gregc likes this.
  5. gregc

    gregc Supporting Member

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  6. gregc

    gregc Supporting Member

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    Good point, Terry, and thanks for bringing this up. Be sure to play every note, on every string, checking for weak/dead spots!
     
  7. ShredSquatch

    ShredSquatch Conspiracy Experience Director & Stunt Guitarist

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    I didn't read anything because you misspelled authentic.

    [​IMG]

    ~ss
     
    Last edited: Jul 17, 2019
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  8. C-4

    C-4 Member

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    Congratulations on finding a good 335.
    They are not that easy to find a good one, but it is worth the effort, when you do discover one.
     
    ShredSquatch likes this.
  9. romiso

    romiso Silver Supporting Member

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    Very nice! I concur with your opinion that while '57 Classics are excellent pickups, I don't like the way they sound in a 335.
     
  10. Someotherguy

    Someotherguy Member

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    Very nice. Congrats! Is there a consensus on what pickup's *should* be looked for to get that iconic 335 wail?
     
  11. JWhite

    JWhite Member

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    I doubt you’ll get a concensus lol. I have 57 classics on my Historic and I love them.
     
  12. skipburz

    skipburz Member

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    I have played 335s for 40 years. I have never played one in a Guitar Center that was set up correctly or played well. I've become a bit obsessed with going into GCs any time I'm traveling to play the couple they might have hanging there. How hard would it be to straighten the necks and set the action?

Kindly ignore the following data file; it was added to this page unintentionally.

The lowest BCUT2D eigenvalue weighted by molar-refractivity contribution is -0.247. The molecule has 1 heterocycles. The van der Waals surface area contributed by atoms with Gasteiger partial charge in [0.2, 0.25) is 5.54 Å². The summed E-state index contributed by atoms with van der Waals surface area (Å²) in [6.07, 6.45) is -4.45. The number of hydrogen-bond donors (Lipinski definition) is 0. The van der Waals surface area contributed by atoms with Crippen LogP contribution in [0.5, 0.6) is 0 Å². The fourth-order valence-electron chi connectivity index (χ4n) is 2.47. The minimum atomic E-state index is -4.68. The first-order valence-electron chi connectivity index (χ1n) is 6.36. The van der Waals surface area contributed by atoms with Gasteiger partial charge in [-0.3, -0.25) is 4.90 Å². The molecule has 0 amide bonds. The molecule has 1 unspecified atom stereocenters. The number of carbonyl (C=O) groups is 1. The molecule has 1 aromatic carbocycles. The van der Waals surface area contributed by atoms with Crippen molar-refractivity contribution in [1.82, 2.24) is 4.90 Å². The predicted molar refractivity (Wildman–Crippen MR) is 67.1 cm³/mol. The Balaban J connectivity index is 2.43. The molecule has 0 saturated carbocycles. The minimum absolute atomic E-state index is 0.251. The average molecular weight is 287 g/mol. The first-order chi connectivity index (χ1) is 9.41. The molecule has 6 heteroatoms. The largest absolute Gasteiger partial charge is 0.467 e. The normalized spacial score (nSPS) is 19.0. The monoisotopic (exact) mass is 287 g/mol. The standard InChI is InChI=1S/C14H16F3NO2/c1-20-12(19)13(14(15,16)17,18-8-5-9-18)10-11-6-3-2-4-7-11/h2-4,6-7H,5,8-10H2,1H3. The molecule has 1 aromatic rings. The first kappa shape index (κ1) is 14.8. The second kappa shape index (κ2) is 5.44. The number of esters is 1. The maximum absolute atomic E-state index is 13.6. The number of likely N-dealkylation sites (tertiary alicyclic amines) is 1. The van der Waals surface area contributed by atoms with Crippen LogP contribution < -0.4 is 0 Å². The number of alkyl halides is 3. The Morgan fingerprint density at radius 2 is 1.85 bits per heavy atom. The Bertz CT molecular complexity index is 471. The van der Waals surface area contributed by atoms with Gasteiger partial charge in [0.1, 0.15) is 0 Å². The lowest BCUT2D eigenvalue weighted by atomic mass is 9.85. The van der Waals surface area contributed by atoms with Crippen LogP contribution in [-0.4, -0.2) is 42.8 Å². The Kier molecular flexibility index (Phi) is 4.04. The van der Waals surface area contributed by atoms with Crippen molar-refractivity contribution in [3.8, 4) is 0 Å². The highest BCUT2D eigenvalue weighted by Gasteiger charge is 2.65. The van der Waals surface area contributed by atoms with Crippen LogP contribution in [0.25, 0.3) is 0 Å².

About four years ago, I found a 2012 dot neck in an acoustic guitar shop of all places for $1,800. I play it everyday and gig with it weekly. My original '67 hardly leaves its case. The good ones are out there. Don't feel like you have to go with a reissue or a "figured". There were plenty of good production guitars made in Memphis. Yes, the fit and finish can be a spotty at times. A little overspray here and there, binding that wasn't cleaned properly, nuts not cut properly, etc. It's part of the charm!

    Concerning the Studio, I've only played four or five and they all feel cheap to me and have no tone.
     
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  13. mobius

    mobius Member

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    Sorry you may be the greatest tech on earth, but I cringe at the thought of some random dude taking a guitar home, f$cking with the setup, “cleaning it” and returning it for the next person to buy new.
     
  14. skipburz

    skipburz Member